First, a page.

|The Peralta and Northside gardens were originated by Karl Linn, a peace and social justice activist and retired professor of environmental design, who had organized the renovation of the community garden on the other side of Peralta Avenue after it was dedicated in his name. With its beautiful new planting beds, fence, tool shed, and handcrafted commons, the waiting list for plots had mushroomed. The much-larger, unused, and oddly shaped lot across the street beckoned. Karl and Berkeley City Councilwoman Linda Maio negotiated a contract for use of the land signed by BART and the City, and Linda lobbied the city council for $10,000 in seed money to install water lines and construct the gardens.|
|Neighbors held work parties to remove broken bottles, metal, concrete, and other debris that had accumulated over the years. A lengthy and challenging process of exploration, discussion and design got underway. Berkeley’s Recycling Program provided truckloads of compost to enrich the soil. AmeriCorps volunteers prepared planting beds, created networks of compacted pathways, and installed an irrigation system.|
|Unlike the Peralta Garden design team the Northside gardeners favored a more open-ended, do-it-yourself approach. The garden is composed of irregularly shaped beds framed with a variety of creatively recycled materials. Only two wheelchair-accessible raised beds were constructed with redwood planks.|
|The completion of construction in 1997 was celebrated with a fall harvest dedication ceremony. Artists were invited to create temporary art installations for the occasion. The next summer artist Sofie Siegmann led a youth group in creating a sundial with mosaic designs for the hours. The following summer she led another group in painting murals for the garden gate.|
|For about three years between 1998 and 2001 architect John Fordice spent weekends conducting workshops on cob, an ancient building method, using it to construct a tool shed for the Northside Garden. Cob uses a moistened mixture of soil, sand, and straw to construct walls. Participants enjoyed preparing the mixture by stomping on it with their bare feet.|
First-hand account, excerpted from “Reclaiming the Sacred Commons” by Karl Linn
In 1993, at a surprise 70th birthday party, a community garden in North Berkeley was dedicated in my name for “lifelong service to community and peace.” Since the garden was overgrown and its two dilapidated tool sheds had become an eyesore, I collaborated with friends, neighbors, students, and AmeriCorps teams during the next two years, transforming the garden and adding a beautifully hand-crafted commons and tool shed made of recycled lumber. Funding for building materials was provided by the city. As we worked together on the garden, the waiting list of neighbors wanting plots, especially those who live in nearby landless apartment complexes, grew larger and larger. Looking across the street, I noticed a vacant lot fenced in with barbed wire, filled with weeds during the summer and barren during the winter. It had accumulated debris over the years and was an affront to the neighborhood. That lot and an adjacent one had been purchased by the Bay Area Rapid Transit System (BART) and used as a construction site for the building of one of its tunnels. Seeing this large area of vacant land I imagined it becoming another community garden, providing ample space for eager gardeners on the waiting list to stake out their plots.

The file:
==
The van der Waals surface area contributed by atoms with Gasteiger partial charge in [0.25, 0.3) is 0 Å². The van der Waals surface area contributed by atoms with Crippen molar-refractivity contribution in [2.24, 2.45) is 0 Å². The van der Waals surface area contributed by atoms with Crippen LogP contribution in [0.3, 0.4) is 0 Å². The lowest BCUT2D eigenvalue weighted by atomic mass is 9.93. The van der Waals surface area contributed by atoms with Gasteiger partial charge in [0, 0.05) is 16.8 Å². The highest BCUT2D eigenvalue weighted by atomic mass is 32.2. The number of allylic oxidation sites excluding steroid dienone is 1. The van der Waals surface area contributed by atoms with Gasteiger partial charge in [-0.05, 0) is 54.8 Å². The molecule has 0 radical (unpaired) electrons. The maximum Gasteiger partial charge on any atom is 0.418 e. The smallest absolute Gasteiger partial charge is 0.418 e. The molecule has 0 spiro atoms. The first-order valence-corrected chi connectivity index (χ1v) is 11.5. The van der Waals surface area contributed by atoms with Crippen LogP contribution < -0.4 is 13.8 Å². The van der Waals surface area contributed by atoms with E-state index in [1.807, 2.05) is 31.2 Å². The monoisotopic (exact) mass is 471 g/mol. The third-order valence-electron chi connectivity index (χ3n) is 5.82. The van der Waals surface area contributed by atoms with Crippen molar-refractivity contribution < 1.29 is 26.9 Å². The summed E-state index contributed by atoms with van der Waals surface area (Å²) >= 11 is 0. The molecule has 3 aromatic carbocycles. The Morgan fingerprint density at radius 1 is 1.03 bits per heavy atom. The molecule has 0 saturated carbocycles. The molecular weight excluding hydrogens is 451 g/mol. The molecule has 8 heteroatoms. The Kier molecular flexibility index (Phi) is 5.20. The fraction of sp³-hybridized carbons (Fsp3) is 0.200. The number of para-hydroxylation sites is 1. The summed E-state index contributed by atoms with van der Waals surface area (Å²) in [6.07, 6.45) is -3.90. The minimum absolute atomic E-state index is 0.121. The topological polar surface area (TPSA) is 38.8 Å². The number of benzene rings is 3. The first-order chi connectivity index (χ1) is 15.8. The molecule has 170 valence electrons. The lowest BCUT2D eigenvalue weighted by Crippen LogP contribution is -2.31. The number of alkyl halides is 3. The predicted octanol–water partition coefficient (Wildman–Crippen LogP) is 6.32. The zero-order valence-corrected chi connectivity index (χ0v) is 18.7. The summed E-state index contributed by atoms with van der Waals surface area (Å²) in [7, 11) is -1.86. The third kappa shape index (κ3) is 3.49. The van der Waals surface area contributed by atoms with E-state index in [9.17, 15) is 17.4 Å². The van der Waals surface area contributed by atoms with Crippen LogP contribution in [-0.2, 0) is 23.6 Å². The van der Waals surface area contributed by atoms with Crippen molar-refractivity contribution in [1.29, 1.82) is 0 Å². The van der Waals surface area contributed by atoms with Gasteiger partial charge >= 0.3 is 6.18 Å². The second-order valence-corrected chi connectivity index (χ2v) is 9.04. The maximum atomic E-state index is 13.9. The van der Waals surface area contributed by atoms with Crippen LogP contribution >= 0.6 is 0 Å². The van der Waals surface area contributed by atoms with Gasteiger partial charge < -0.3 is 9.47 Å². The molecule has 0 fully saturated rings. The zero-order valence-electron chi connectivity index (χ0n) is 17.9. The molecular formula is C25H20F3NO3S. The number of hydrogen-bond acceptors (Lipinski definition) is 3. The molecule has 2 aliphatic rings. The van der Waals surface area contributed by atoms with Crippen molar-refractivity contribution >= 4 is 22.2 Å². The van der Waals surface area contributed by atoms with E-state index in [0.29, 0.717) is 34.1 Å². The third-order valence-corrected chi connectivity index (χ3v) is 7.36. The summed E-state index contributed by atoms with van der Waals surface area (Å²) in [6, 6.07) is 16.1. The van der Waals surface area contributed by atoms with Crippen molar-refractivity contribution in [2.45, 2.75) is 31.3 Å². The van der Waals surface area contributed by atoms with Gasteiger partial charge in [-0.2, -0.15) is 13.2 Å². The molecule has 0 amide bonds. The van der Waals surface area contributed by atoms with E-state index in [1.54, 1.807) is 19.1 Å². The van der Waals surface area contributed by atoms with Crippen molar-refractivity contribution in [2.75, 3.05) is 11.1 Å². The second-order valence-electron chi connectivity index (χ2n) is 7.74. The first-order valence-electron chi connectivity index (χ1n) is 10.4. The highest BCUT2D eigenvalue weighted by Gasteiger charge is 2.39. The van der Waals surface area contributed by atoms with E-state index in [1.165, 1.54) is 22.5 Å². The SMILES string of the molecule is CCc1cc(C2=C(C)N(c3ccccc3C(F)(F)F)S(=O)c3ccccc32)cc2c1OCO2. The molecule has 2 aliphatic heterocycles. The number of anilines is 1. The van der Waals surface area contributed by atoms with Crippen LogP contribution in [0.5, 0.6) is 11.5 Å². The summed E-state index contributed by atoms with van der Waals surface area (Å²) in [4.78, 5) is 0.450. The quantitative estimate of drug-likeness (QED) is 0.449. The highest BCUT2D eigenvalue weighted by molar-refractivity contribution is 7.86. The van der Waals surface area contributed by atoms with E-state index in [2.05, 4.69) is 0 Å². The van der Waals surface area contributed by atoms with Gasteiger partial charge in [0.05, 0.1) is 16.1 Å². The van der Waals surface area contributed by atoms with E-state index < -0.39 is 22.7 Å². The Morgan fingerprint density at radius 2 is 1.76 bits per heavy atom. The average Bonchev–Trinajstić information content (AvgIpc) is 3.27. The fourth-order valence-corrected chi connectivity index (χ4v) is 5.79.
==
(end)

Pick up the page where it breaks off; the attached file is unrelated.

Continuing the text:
After a year and a half of negotiations, the City of Berkeley and BART signed a lease allowing the lots to be developed as community gardens. During the following year neighbors came together to design and construct the two new gardens, assisted by AmeriCorps teams who worked for five weeks doing heavy construction. Funding for construction material was supplied by the City of Berkeley. On October 5, 1997, we celebrated the dedication of these unique community gardens in which works of art intermingle with lush vegetation. Both the Peralta and the Northside Community Gardens feature a commons. An extensive network of pathways made of compacted, sandlike, decomposed granite (DG) provides easy wheelchair accessibility. The gardens also demonstrate a range of ecological innovations such as a bamboo trellis, a solar-powered Flowform fountain, and a high-temperature compost bin. The gardens will also accommodate ongoing outdoor art exhibits on an 18-foot-wide access road reserved for possible use by BART’s repair equipment. The gardens have become a showcase for local artists, bringing their work to the attention of contractors who wish to involve them in creating art in buildings under construction. The city provided funds for construction materials. A 52-foot-tall bamboo pole bearing colorful, fluttering Tibetan prayer flags, which the gardeners refer to as the “happy flags,” arches over the garden expressing the spirit of growing community and celebration.
The three community gardens contribute much to the growth of neighborhood community. People who lived for years as strangers adjacent to one another become friends as they work together and meet face to face. The sense of personal connection with their individual plots inspires people to have a sense of ownership, caring, and responsibility for the gardens. Since they are eager not only to grow crops and flowers but also to socialize, adding meeting places to community gardens, makes them function successfully as neighborhood commons.
Excerpt used without permission from “Reclaiming the Sacred Commons” by Karl Linn New Village Press